OTR Interviews

My parents' encounter with bombing 'Suspect No. 2'

Son of residents whose home and boat became the center of the final, tense standoff between police and Dzhokhar Tsarnaev speaks out


This is a rush transcript from "On the Record," April 19, 2013. This copy may not be in its final form and may be updated.

GRETA VAN SUSTEREN, FOX NEWS HOST: Tonight, the good news, he's captured. The Boston Marathon bombing suspect, as you know, is in police custody. And just a few moments ago, this picture came in to Fox News Channel. You can see the bloodied suspect in an ambulance. Police say the suspect has been hiding in a boat, that boat stored outside a Watertown home.

Robert Duffy is the son of the homeowner. He joins us. Thank you for joining us, Robert.


VAN SUSTEREN: All right, Robert, tell me exactly what happened.

DUFFY: Well, speaking on behalf of the family, the most important thing is -- there was a period of time that we, the family, didn't know exactly what was transpiring. It was just like you had pointed out, there's so much information coming in.

We actually were notified by a friend that there was a Franklin Street home on the television. Of course, I spun 180 degrees to the television to see, literally, my mother and my stepfather's home there with the boat that the suspect was found in.

Immediate horror just swept through me. I broke down crying because we'd tried to call. The phone was busy for almost 30 straight minutes. We tried cellphones. Neither one of, you know, David nor my mother was picking the phone up. My sister was ecstatic. And we were -- you know, it was absolute horror because we were seeing the bullets, you know, gunfire erupt on Franklin Street, you know, as everything was unfolding.

Finally, as I left my home to go to my father's house to see if I could find why no one was picking cellphones up or why we couldn't figure out where anybody was, my sister notified me that my mother had contacted her, and she and David were both safe. They had been evacuated after, you know, David had come across the suspect in the boat.

And apparently, what had -- the actual what happened was, as soon as the ban on, you know, going outside, staying in the home was lifted, they kind of went out. My mother's health is ailing. That's why I'm kind of speaking on behalf of the family, to respect their privacy. They went out into the back yard for some fresh air on a beautiful Boston day finally, after a long winter. David walked around. The wind had picked up. The tarp on the boat, as you've described, had kind of lifted, which he found strange.

He went over to the boat for a closer look. He found a strap that had been cut, not torn or worn through, it had been deliberately cut. He then was kind of stranged-out by the whole thing, noticed a small amount of, like, blood in this area. And then he took his little stepladder that he uses to enter and exit the boat. He went under the tarp, saw a small pool of blood immediately there, looked forward and because the tarp obscured a lot of sunlight -- it was gray and cloudy for a bit here -- he saw what he believed at the time to be a crumpled body, bloodied, in the front of the boat.

Immediately panicked, he dropped off the ladder, called 911. With all of the SWAT and physical police presence right there in that neighborhood and street, they descended on them. They immediately evacuated them. That is why their cellphones were left behind. Whether or not they had the -- phone line had been cut or whatever, we don't know that. The phone line was busy. That's why we weren't able to find them for almost a 40-minute period.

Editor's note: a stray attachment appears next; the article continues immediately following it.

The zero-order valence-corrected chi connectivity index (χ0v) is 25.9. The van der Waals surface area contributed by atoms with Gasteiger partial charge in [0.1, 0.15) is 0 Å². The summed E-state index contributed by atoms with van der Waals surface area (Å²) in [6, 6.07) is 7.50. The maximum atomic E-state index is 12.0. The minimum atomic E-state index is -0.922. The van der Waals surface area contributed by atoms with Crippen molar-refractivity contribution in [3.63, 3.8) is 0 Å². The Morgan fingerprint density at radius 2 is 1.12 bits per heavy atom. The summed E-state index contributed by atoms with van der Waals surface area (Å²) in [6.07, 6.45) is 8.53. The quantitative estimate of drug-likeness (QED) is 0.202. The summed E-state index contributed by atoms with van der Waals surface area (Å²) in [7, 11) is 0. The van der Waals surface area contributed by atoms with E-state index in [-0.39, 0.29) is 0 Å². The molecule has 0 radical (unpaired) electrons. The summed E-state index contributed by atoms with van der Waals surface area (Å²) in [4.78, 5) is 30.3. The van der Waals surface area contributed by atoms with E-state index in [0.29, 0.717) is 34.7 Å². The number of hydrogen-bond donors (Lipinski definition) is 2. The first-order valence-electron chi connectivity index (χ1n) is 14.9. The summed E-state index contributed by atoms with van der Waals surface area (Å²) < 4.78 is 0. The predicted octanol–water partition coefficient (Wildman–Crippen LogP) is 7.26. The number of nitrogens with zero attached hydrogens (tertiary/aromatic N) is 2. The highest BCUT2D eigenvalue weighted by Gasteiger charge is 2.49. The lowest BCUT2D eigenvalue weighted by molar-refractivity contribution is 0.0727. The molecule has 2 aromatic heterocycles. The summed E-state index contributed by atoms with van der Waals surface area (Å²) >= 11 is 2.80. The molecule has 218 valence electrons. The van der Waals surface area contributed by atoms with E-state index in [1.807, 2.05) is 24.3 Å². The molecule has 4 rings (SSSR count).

They are safe. That's most important thing. And most important thing now is that the suspect has been apprehended. You know, it's a shame that it had to unfurl in the back yard of my parents. But you know, nobody plans this. You know, it's not like a lottery ticket.

VAN SUSTEREN: Well, it certainly is good news that your mother and stepfather are fine.


VAN SUSTEREN: ... that he's in custody, and there was -- of course, there was a lot of applauding when it happened. Did your stepfather say anything to him in the boat, or did he make any say anything back to your stepfather?

DUFFY: There has been -- there has been no communication between the two of us to, you know, verify what was said, if things were said, what took place. Knowing my stepfather very well and loving him for many years, he's a very quiet man in general. He's very -- you know, kept to himself.

He probably just -- and again, this is assumption -- peeked his head up into his boat, his beloved prize, other than my mom, and saw the pool of blood. And again, with what's taken place all day via the media, 24 hours of nonstop, it just probably was one, two, three, he knew exactly what was going on.

He dropped out of the boat, and his first instinct was 911, and that was it. Probably no conversation, knowing that gunshots had been fired, people had been shot up the street earlier in the morning, that an innocent police officer had been shot and killed for no reason, and unfortunate losses at the marathon finish line, just senseless, he probably just -- knowing him, he probably just dropped off the ladder and walked away for 911.

VAN SUSTEREN: Robert, about how far was the shooting early this morning from your stepfather and your mother's home?

DUFFY: Without walking the actual distance, it was less than three eighths of a mile.

VAN SUSTEREN: Well, the good news is, of course, that they're fine.


VAN SUSTEREN: And -- and he is in custody. Robert, thank you very much for joining us.

DUFFY: Oh, thank you.